Who are the judges who make decisions in the most important trials in Serbia? Why do many of those cases end up with the release of controversial businessmen, politicians, and criminals? How do judges progress in their careers, when they made illegal decisions, what property do they own? KRIK’s unique online database “Judge who judges“ provides answers to all these questions. Our new innovative database is the only place where you can read the complete profiles of 33 Serbian high-ranked judges, who act in the main departments for organized crime and corruption.
Believe it or not, this is the first time that someone in Serbia has tackled this topic, no one before KRIK has dared to raise the issue of accountability and transparency of judges. And now, it is finally possible for Serbian citizens to have insight in work of high-ranked judges, to have informed opinions as the first step in the fight against corruption in judiciary, since our readers can now “judge the judges”.
This investigation had a huge impact, on several levels – it has launched a significant public debate on accountability of judges and transparency of their work and income. Findings from our database were republished dozens of times in other Serbian media, our reporters and editors were called to talk in several TV shows, dedicated exclusively to our investigation of Serbian judiciary. Database has attracted enormous public attention, so already in the first month since launching our database had half million of visits, which is remarkable result for a small country such as Serbia. Citizens were hungry for this information since they previously could not get data about judges anywhere and so they showered us with praise on social networks.
Some of the judges even subsequently contacted us to declare and explain their assets! More importantly, state Agency for the Prevention of Corruption has recently launched its own investigation of the origin of huge property of one of the judges we wrote about (Zoran Savic), precisely because we discovered the disproportion of wealth in relation to his income! This state investigation is currently ongoing.
In Serbia there was no such database which was dedicated exclusively to transparency of the work of judges. That is why KRIK’s database was made carefully and thoroughly, by digging and combining data from all available official sources and archives in one place.
Our Database now contains narrative information on seven different areas:
1) judges’ career and promotions, 2) court cases he/she worked on, 3) illegal decisions (verdicts) he/she made, 4) proceedings led against judges – disciplinary, misdemeanor, 5) reported and undeclared property (of course without publishing addresses), 6) judges’ professional engagement out of court and 7) compromising business alliances. All of these were collected from official sources and registers.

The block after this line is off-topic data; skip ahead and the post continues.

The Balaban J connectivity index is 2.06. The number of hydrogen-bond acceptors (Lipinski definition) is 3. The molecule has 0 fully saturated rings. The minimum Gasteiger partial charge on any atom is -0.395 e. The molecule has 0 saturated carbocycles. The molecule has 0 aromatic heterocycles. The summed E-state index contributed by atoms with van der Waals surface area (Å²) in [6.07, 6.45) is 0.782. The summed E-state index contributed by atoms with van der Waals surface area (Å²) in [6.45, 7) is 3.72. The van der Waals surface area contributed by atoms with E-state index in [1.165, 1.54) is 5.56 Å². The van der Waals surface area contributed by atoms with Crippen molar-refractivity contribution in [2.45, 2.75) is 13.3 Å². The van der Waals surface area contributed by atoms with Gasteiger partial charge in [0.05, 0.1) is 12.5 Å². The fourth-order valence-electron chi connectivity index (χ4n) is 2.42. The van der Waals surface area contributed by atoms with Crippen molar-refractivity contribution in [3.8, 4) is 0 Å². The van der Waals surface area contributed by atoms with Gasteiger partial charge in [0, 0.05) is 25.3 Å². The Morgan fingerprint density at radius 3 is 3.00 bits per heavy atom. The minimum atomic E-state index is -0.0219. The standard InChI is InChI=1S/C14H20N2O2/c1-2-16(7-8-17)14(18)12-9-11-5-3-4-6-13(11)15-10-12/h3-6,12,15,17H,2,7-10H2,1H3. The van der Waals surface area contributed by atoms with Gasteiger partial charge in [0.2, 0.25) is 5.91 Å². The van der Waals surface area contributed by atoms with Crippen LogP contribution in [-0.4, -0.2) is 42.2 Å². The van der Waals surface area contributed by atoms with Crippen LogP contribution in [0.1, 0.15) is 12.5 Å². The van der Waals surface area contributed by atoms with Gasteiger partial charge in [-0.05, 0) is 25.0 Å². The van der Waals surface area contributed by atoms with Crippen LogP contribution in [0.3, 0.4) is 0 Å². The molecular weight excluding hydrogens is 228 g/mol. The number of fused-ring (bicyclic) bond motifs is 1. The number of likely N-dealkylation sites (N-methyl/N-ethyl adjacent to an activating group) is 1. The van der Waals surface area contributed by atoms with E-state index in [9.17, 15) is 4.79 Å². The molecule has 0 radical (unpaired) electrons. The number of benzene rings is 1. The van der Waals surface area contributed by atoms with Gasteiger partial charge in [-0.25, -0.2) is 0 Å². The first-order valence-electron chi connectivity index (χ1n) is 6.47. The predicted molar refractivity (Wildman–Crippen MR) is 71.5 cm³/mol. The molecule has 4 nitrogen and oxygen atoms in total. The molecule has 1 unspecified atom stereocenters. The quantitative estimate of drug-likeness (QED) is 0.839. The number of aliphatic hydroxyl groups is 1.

The process looks as following: the journalists first started to search basic information about the judges’: immediate family members’ names, potential companies, declared assets, political connections, and possible records of proceedings. One part of this is to do initial online research. Then we mostly had to communicate directly with the courts and other official archives, since most data about judges were not available online. We filed hundreds of requests for documents and data to Serbian courts and state registers.
Our team has done detailed analysis of every collected document. After that, we have contacted all judges which we investigated and included their answers and reactions to our discoveries in their profiles in that database.
What was the hardest part of this project?
As mentioned above, this is the first time that someone in Serbia has tackled this topic, no one before KRIK has dared to raise the issue of accountability and transparency of judges. Our database is new and unique, that is why it was especially difficult, first we had to convince judges to talk to us!
Despite the public importance of what they do, Serbian judges usually do not want to communicate with the media. Prior to the publication of the database, KRIK tried to interview all 33 judges, but most (two thirds) did not respond to the invitation. However, some contacted us later when they saw the database and gave us quotes, which we have added to their profiles.
Also, Serbian associations of judges were divided in commenting our database, ones stubbornly continued to defend their secrecy and they had publicly attacked KRIK, saying that “journalists have no rights to report about judges and their work”, which is complete nonsense and testifies to their unprofessionalism. But the other Serbian association and several independent professionals pointed out how important it is to increase judicial transparency in such way as KRIK did.
What can others learn from this project?
It took as more than a year to make this database and it was worth it, citizens were hungry for this data. It is always crucial to find a hole in a society that only quality investigative journalism can fill and then to be of service to its readers.
We will continue to update our database, KRIK team is immensely proud we have contributed to transparency in Serbian society!